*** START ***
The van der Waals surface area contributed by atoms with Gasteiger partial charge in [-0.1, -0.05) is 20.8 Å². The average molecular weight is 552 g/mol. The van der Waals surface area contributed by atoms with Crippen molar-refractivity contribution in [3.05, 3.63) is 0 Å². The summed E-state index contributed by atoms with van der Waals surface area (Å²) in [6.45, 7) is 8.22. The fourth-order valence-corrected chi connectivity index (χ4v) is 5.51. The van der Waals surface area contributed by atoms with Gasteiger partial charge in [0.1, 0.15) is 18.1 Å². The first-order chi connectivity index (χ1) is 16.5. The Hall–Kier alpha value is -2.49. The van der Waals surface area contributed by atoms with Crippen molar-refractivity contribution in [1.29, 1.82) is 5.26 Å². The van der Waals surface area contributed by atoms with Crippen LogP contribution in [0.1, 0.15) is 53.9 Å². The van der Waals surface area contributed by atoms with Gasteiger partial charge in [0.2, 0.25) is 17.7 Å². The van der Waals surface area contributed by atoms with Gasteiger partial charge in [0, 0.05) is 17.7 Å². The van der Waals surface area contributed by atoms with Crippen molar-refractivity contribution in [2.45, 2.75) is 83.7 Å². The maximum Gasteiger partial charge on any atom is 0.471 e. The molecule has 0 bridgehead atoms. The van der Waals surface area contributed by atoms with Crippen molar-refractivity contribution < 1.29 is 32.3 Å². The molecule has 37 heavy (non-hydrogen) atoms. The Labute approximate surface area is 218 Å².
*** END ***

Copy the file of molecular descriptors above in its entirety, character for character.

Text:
The van der Waals surface area contributed by atoms with Gasteiger partial charge in [-0.1, -0.05) is 20.8 Å². The average molecular weight is 552 g/mol. The van der Waals surface area contributed by atoms with Crippen molar-refractivity contribution in [3.05, 3.63) is 0 Å². The summed E-state index contributed by atoms with van der Waals surface area (Å²) in [6.45, 7) is 8.22. The fourth-order valence-corrected chi connectivity index (χ4v) is 5.51. The van der Waals surface area contributed by atoms with Gasteiger partial charge in [0.1, 0.15) is 18.1 Å². The first-order chi connectivity index (χ1) is 16.5. The Hall–Kier alpha value is -2.49. The van der Waals surface area contributed by atoms with Crippen molar-refractivity contribution in [1.29, 1.82) is 5.26 Å². The van der Waals surface area contributed by atoms with Crippen LogP contribution in [0.1, 0.15) is 53.9 Å². The van der Waals surface area contributed by atoms with Gasteiger partial charge in [0.2, 0.25) is 17.7 Å². The van der Waals surface area contributed by atoms with Gasteiger partial charge in [0, 0.05) is 17.7 Å². The van der Waals surface area contributed by atoms with Crippen molar-refractivity contribution in [2.45, 2.75) is 83.7 Å². The maximum Gasteiger partial charge on any atom is 0.471 e. The molecule has 0 bridgehead atoms. The van der Waals surface area contributed by atoms with Crippen molar-refractivity contribution < 1.29 is 32.3 Å². The molecule has 37 heavy (non-hydrogen) atoms. The Labute approximate surface area is 218 Å².